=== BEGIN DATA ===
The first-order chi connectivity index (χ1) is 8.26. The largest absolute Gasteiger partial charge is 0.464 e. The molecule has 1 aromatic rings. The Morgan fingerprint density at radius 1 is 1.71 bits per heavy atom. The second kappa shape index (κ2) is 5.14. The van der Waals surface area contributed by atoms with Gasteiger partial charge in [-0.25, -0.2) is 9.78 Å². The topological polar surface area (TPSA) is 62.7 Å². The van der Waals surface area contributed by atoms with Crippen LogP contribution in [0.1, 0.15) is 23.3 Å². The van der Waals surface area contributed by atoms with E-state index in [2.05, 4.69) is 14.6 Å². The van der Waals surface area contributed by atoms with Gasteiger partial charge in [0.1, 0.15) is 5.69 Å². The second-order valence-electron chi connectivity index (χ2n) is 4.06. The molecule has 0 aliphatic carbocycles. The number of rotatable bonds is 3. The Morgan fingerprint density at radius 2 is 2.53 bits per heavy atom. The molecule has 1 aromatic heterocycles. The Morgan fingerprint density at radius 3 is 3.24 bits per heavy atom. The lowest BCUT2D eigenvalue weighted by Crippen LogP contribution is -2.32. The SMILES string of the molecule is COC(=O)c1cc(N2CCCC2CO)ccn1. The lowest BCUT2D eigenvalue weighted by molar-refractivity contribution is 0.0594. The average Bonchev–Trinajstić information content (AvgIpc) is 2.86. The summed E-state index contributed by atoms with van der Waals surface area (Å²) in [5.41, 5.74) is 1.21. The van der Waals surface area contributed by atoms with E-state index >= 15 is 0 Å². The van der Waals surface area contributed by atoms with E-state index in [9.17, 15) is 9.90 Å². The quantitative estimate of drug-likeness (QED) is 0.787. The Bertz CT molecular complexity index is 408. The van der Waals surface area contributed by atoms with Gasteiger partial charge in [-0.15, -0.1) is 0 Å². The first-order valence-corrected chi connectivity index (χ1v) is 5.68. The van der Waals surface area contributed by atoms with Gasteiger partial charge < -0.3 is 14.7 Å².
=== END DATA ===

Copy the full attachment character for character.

The first-order chi connectivity index (χ1) is 8.26. The largest absolute Gasteiger partial charge is 0.464 e. The molecule has 1 aromatic rings. The Morgan fingerprint density at radius 1 is 1.71 bits per heavy atom. The second kappa shape index (κ2) is 5.14. The van der Waals surface area contributed by atoms with Gasteiger partial charge in [-0.25, -0.2) is 9.78 Å². The topological polar surface area (TPSA) is 62.7 Å². The van der Waals surface area contributed by atoms with Crippen LogP contribution in [0.1, 0.15) is 23.3 Å². The van der Waals surface area contributed by atoms with E-state index in [2.05, 4.69) is 14.6 Å². The van der Waals surface area contributed by atoms with Gasteiger partial charge in [0.1, 0.15) is 5.69 Å². The second-order valence-electron chi connectivity index (χ2n) is 4.06. The molecule has 0 aliphatic carbocycles. The number of rotatable bonds is 3. The Morgan fingerprint density at radius 2 is 2.53 bits per heavy atom. The molecule has 1 aromatic heterocycles. The Morgan fingerprint density at radius 3 is 3.24 bits per heavy atom. The lowest BCUT2D eigenvalue weighted by Crippen LogP contribution is -2.32. The SMILES string of the molecule is COC(=O)c1cc(N2CCCC2CO)ccn1. The lowest BCUT2D eigenvalue weighted by molar-refractivity contribution is 0.0594. The average Bonchev–Trinajstić information content (AvgIpc) is 2.86. The summed E-state index contributed by atoms with van der Waals surface area (Å²) in [5.41, 5.74) is 1.21. The van der Waals surface area contributed by atoms with E-state index >= 15 is 0 Å². The van der Waals surface area contributed by atoms with E-state index in [9.17, 15) is 9.90 Å². The quantitative estimate of drug-likeness (QED) is 0.787. The Bertz CT molecular complexity index is 408. The van der Waals surface area contributed by atoms with Gasteiger partial charge in [-0.15, -0.1) is 0 Å². The first-order valence-corrected chi connectivity index (χ1v) is 5.68. The van der Waals surface area contributed by atoms with Gasteiger partial charge < -0.3 is 14.7 Å².